|Albert Jay Nock|
October 13, 1870|
19, 1945 (aged 74)|
Wakefield, Rhode Island
|Resting place||Riverside Cemetery, South Kingstown, Rhode Island|
|Occupation||Writer and social theorist|
|Alma mater||St. Stephen's College (now Bard College)|
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Throughout his life, Nock was a deeply private man who shared few of the details of his personal life with his working partners. He was born in Scranton, Pennsylvania (U.S.), the son of Emma Sheldon (Jay) and Joseph Albert Nock, who was both a steelworker and an Episcopal priest. He was raised in Brooklyn, New York. Nock attended St. Stephen's College (now known as Bard College) from 1884–1888, where he joined Sigma Alpha Epsilon fraternity.
After graduation he had a brief career playing minor league baseball, and then attended a theological seminary and was ordained as an Episcopal priest in 1897. Nock married Agnes Grumbine in 1900 and the couple had two children, Francis and Samuel (both of whom became college professors), but Nock separated from his wife after only a few years of marriage. In 1909, Nock left the clergy and became a journalist.
In 1914, Nock joined the staff of The Nation magazine, which was at the time supportive of liberal capitalism. Nock was an acquaintance of the influential politician and orator William Jennings Bryan, and in 1915 traveled to Europe on a special assignment for Bryan, who was then Secretary of State. Nock also maintained friendships with many of the leading proponents of the Georgist movement, one of whom had been his bishop in the Episcopal Church.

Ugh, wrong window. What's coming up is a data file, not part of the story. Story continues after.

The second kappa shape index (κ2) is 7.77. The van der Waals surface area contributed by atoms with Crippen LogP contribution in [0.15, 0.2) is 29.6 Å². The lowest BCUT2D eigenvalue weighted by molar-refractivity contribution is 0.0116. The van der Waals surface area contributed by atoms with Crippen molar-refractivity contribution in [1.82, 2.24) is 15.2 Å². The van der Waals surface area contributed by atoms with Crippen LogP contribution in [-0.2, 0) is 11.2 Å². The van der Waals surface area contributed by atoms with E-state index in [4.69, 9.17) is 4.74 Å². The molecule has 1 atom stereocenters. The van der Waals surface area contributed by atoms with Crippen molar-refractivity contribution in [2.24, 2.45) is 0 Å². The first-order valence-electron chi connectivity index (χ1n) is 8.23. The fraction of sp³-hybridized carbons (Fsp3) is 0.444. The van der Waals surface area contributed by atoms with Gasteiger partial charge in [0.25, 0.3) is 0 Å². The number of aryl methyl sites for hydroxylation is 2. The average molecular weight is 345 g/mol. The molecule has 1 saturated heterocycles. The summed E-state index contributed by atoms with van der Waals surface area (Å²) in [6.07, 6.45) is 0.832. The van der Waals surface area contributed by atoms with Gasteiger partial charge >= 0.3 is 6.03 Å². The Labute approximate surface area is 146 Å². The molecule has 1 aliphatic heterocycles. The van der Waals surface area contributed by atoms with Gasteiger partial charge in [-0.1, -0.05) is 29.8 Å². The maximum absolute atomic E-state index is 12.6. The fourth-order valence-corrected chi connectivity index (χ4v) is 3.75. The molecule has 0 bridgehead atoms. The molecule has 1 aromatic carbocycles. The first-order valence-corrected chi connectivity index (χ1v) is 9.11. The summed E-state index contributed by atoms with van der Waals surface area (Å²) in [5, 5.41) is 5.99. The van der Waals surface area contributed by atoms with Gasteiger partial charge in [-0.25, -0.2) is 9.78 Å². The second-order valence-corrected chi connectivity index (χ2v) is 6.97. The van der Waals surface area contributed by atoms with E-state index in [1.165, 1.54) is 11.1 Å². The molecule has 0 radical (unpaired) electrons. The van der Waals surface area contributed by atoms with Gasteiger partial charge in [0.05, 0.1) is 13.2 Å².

However, while Nock was a lifelong admirer of Henry George, he was frequently at odds with other Georgists in the left-leaning movement. Further, Nock was deeply influenced by the anti-collectivist writings of the German sociologist Franz OppenheimerTemplate:Citation needed, whose most famous work, Der Staat, was published in English translation in 1915. In his own writings, Nock would later build on Oppenheimer's claim that the pursuit of human ends can be divided into two forms: the productive or economic means, and the parasitic, political means.
Between 1920 and 1924, Nock was the co-editor of The Freeman. The Freeman was initially conceived as a vehicle for the single tax movement. It was financed by the wealthy wife of the magazine's other editor, Francis Neilson, although neither Nock nor Neilson was a dedicated single taxer. Contributors to The Freeman included: Charles A. Beard, William Henry Chamberlin, Thomas Mann, Lewis Mumford, Bertrand Russell, Lincoln Steffens, Louis Untermeyer, Thorstein Veblen and Suzanne La Follette, the more libertarian cousin of Senator Robert La Follette. Critic H.L. Mencken wrote:
When the unprofitable Freeman ceased publication in 1924, Nock became a freelance journalist in New York City and Brussels, Belgium.
"The Myth of a Guilty Nation," which came out in 1922, was Nock's first anti-war book, a cause he backed his entire life as an essential component of a libertarian outlook. The burden of the book is to prove American war propaganda to be false. The purpose of World War I, according to Nock, was not to liberate Europe and the world from German imperialism and threats. If there was a conspiracy, it was by the allied powers to broadcast a public message that was completely contradicted by its own diplomatic cables. Along with that came war propaganda designed to make Germany into a devil nation.
In the mid-1920s, a small group of wealthy American admirers funded Nock's literary and historical work to enable him to follow his own interests. Shortly thereafter, he published his biography of Thomas Jefferson. When Jefferson was published in 1928, Mencken praised it as "the work of a subtle and highly dexterous craftsman" which cleared "off the vast mountain of doctrinaire rubbish that has risen above Jefferson's bones and also provides a clear and comprehensive account of the Jeffersonian system," and the "essence of it is that Jefferson divided all mankind into two classes, the producers and the exploiters, and he was for the former first, last and all the time." Mencken also thought the book to be accurate, shrewd, well-ordered and charming.
In his two 1932 books, On the Disadvantages of Being Educated and Other Essays and Theory of Education in the United States, Nock launched a scathing critique of modern government-run education.